Gold gained on Friday, as concerns over the spread of a newly identified coronavirus variant boosted the metal's safe-haven appeal, although bullion was set for a weekly drop on bets of US Federal Reserve turning more hawkish.
Spot gold rose 0.6% to $1,798.20 per ounce by 0621 GMT. US gold futures advanced 0.8% to $1,798.30.
The variant spreading in South Africa may evade immune responses and has prompted Britain and a growing number of other countries to hurriedly introduce travel restrictions on the African nation.
Further aiding gold's climb, the dollar index eased 0.2% from a 16-month peak scaled earlier this week, while US benchmark 10-year Treasury yields also weakened.
A weaker dollar reduces gold's cost to buyers holding other currencies.
But the metal was heading for its worst week since Aug. 6 on increased expectations that the Fed could taper its asset purchases and raise interest rates at a faster pace.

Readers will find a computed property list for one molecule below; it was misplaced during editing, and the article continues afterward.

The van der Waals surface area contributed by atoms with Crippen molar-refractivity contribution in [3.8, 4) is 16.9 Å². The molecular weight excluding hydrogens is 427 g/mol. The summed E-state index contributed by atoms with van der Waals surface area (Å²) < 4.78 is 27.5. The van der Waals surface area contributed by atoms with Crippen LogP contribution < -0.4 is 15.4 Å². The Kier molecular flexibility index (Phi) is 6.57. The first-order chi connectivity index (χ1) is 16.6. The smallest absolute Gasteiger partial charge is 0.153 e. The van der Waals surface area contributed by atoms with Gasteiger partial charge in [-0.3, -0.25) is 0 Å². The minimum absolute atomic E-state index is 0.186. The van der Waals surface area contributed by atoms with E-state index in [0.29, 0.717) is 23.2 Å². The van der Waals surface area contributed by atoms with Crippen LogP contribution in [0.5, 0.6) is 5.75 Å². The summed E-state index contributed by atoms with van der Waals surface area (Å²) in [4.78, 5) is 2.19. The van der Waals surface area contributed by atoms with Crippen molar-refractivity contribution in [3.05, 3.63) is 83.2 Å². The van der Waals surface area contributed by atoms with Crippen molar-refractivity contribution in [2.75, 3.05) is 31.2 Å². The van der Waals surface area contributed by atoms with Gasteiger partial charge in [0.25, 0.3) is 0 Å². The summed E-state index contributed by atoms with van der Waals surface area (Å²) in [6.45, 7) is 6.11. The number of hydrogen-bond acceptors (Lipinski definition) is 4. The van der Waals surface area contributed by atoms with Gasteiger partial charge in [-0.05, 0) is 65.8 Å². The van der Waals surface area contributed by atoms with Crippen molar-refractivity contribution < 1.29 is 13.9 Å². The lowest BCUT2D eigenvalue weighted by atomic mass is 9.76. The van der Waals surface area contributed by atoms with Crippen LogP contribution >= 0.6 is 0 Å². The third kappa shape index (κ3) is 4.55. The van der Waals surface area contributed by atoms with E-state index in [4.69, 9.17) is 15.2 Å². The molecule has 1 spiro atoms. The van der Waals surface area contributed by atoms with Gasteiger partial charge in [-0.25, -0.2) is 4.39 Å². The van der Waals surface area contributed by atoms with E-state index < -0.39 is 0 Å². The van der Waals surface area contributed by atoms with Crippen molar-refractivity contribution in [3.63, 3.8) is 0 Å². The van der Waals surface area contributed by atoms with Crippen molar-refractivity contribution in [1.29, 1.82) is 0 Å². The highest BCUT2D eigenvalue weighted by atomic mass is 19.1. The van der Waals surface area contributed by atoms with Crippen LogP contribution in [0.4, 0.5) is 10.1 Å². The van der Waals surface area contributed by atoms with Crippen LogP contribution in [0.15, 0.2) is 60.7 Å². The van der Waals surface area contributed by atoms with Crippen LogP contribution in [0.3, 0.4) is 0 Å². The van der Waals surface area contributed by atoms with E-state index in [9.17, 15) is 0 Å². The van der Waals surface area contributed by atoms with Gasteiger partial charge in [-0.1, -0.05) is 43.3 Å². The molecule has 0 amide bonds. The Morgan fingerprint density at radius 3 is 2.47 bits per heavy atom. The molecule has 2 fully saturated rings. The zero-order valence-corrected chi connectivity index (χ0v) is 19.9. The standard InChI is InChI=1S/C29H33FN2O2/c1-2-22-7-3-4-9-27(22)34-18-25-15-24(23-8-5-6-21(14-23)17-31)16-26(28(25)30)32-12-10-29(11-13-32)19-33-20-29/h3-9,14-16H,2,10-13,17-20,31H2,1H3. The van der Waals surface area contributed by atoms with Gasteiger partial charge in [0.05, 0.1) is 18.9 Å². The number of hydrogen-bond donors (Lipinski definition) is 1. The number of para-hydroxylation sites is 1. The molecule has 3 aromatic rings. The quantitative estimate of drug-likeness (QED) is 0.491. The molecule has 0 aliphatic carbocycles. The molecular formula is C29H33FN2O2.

"A rate hike cycle is generally negative for gold, but we have to keep an eye on this new COVID variant - if it spreads to the United States, that could weaken growth and I can't see the Fed hiking rates in that environment," said Stephen Innes, managing partner at SPI Asset Management.
Reduced stimulus and interest rate hikes tend to push government bond yields up, raising the opportunity cost of non-interest bearing gold.
Michael Langford, director at corporate advisory AirGuide, expects gold to decline further on higher chances of Fed's sticking to tapering timeline.
"The Fed is unlikely to alter its taper timeline as monetary policies are closely intertwined with the government's public sentiment that any change would be negative for their next election prospects, limiting gold's decline."
Spot silver was steady at $23.57 per ounce. Platinum fell 1.2% to $983.22, while palladium rose 0.8% to $1,874.60.